At 12:01 a.m. Tuesday morning, Gov. Kathy Hochul became the first woman in history to lead the state of New York. Her swearing in represents the latest in a series of recent firsts for women as they fill more political leadership roles around the state.
Hochul is the 57th person to lead the state since New York’s first governor George Clinton took office in 1777. Over those 244 years, the only break from the long list of white men to hold the office came in 2008, when David Paterson became the state’s first Black governor. Like Hochul, he ascended when former Gov. Eliot Spitzer resigned amid a prostitution scandal. The same could be said for state Attorney General Letitia James, the first woman and first Black person to serve in that role, after she won the election to replace disgraced former Attorney General Eric Schneiderman, who stepped down amid allegations of assault. Now, scandal has led to yet another historic first when Hochul was sworn in. “I think it’s a really big deal,” said Amelia Adams, a New York City political consultant and executive board chair of the 21 in ’21 initiative to get more women elected to the City Council. “We have to pause and take it in.”
That the alleged bad acting of men led to women holding two out of the three statewide positions could be described by some as poetic justice. And for the first time, the traditional “three men in a room” is now closer to being “three women in a room,” with state Senate Majority Leader Andrea Stewart-Cousins’ historic leadership as the first woman to lead her chamber. Now more than ever, women are represented at the highest levels of government in New York, even if it sometimes took a roundabout way to get there. “It wasn’t a traditional method,” Adams said. “It’s because a guy … really f-ed up, and that’s how a woman was able to come into power.”
For Hochul, that means following Gov. Andrew Cuomo, who stepped down amid multiple allegations of sexual harassment and inappropriate touching. She has pledged to change the culture of Albany, long a male-dominated breeding ground for corruption, harassment and bad actors where governors are especially powerful compared to other states. The stage is set for Hochul to institute structural change, if she chooses. “Women lead differently, they are more likely to seek consensus,” said political strategist L. Joy Williams, who has worked to help elect Black women across the country. “(Hochul) seems to fit that same narrative that we say about women who lead differently.” Although Cuomo’s resignation, along with pressing concerns like COVID-19 and rent relief, has been driving the news cycle, Williams said she hoped people will find some time to “highlight and celebrate and look forward to having a woman lead the state.”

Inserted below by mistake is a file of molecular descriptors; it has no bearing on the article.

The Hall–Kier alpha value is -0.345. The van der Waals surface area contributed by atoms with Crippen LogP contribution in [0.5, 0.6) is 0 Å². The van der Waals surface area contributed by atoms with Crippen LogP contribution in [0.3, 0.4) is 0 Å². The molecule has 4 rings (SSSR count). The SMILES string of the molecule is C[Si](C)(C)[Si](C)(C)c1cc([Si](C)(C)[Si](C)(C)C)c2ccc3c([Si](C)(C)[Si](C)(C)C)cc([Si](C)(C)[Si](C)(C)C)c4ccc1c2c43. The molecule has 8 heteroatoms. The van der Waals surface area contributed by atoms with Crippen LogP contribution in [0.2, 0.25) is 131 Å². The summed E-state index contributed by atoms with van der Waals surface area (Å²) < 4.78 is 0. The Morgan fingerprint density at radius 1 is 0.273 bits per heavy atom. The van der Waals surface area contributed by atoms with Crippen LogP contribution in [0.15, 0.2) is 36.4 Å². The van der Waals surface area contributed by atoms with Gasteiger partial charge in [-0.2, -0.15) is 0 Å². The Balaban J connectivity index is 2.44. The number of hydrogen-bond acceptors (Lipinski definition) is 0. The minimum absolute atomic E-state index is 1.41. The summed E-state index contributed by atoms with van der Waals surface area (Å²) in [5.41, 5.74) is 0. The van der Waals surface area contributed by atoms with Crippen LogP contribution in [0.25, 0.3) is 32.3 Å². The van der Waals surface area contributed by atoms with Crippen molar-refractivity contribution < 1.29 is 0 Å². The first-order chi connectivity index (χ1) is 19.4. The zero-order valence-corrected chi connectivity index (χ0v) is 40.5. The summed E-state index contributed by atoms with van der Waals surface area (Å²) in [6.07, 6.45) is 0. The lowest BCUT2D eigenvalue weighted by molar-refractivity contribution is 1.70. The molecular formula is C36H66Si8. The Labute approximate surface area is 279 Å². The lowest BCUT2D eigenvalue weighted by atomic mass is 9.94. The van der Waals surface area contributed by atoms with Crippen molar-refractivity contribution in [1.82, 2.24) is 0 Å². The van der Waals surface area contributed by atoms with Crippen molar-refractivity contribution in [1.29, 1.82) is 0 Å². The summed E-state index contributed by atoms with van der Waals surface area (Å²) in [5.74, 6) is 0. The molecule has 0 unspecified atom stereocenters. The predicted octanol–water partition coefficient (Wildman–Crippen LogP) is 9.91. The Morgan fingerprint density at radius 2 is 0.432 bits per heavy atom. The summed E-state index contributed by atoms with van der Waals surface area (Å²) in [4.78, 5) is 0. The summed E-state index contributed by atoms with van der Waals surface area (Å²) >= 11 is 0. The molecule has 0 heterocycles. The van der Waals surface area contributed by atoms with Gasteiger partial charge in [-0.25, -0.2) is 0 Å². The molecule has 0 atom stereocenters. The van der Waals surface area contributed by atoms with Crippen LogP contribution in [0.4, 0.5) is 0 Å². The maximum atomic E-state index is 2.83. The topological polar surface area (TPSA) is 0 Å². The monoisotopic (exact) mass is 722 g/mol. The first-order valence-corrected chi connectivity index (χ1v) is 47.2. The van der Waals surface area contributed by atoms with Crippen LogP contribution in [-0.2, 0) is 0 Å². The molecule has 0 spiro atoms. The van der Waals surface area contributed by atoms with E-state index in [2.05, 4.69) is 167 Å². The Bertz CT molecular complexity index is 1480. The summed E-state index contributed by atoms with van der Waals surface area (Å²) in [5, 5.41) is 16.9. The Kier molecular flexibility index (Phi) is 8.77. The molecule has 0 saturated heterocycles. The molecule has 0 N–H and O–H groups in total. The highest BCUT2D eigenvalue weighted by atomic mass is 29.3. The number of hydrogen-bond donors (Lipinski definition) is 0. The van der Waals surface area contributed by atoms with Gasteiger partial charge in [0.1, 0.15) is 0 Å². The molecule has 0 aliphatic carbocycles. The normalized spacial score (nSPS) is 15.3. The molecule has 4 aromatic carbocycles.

Coming in as the first female governor, especially taking charge after Cuomo’s many ethical scandals, Hochul will face some unique pressures and critiques that her male predecessors likely never encountered. “And that will certainly have a gendered tone to it because of the fact that, A, she’s a woman,” said Erica Vladimer, a former state Senate staffer and advocate for gender and workplace protections. “But also because of who she’s following – Gov. Cuomo really set himself up as this macho man.” Vladimer said that while Hochul’s gender will not determine whether she will be a good or bad governor, culturally there are “two different rubrics of success” depending on gender. Assembly Member Yuh-Line Niou, at a recent City & State event, warned that people were setting Hochul up for failure if they expect the new governor to fix all of Albany’s deep-seated problems.
Despite her historic role and the potential for change, observers cautioned against diminishing Hochul to her identity as a woman. “After a pandemic that’s decimated New Yorkers, and leadership in the Executive Chamber that put optics over results, we’ll be doing a disservice to ourselves and to Hochul if we only focus on her gender,” said Rebecca Katz, a political consultant who served as a senior adviser to Cynthia Nixon during her 2018 run for governor. And allies are confident that she will be remembered for much more than her groundbreaking status. “I think her legacy is not going to be just the fact that she is the first woman to ever be governor in a state that’s well over 200 years old,” Assembly Majority Leader Crystal Peoples-Stokes, a fellow Western New Yorker, said in a recent interview. “But she’s going to leave with a reputation of someone who gets things done in the interest of women, children and families.”
Still, Hochul has joined what is still a fairly exclusive club of female governors in U.S. history. Currently, just nine out of 50 states (including New York) are led by women. Of those, four are the first women to lead their states. But times are changing quickly as more women like Hochul – as well as James and Stewart-Cousins – break those glass ceilings at the state level. As more women take on higher office, some hope it will change the conversation around issues that impact them. “I hope that this will lead to more of a public pressure for all of our leaders to come to the table and recognize that gender equity and workplace protections … it’s not a secondary issue to anything else,” Vladimer said. “It cannot be something that we choose to forgo if we truly want to fight for New Yorkers.”
– With reporting by Zach Williams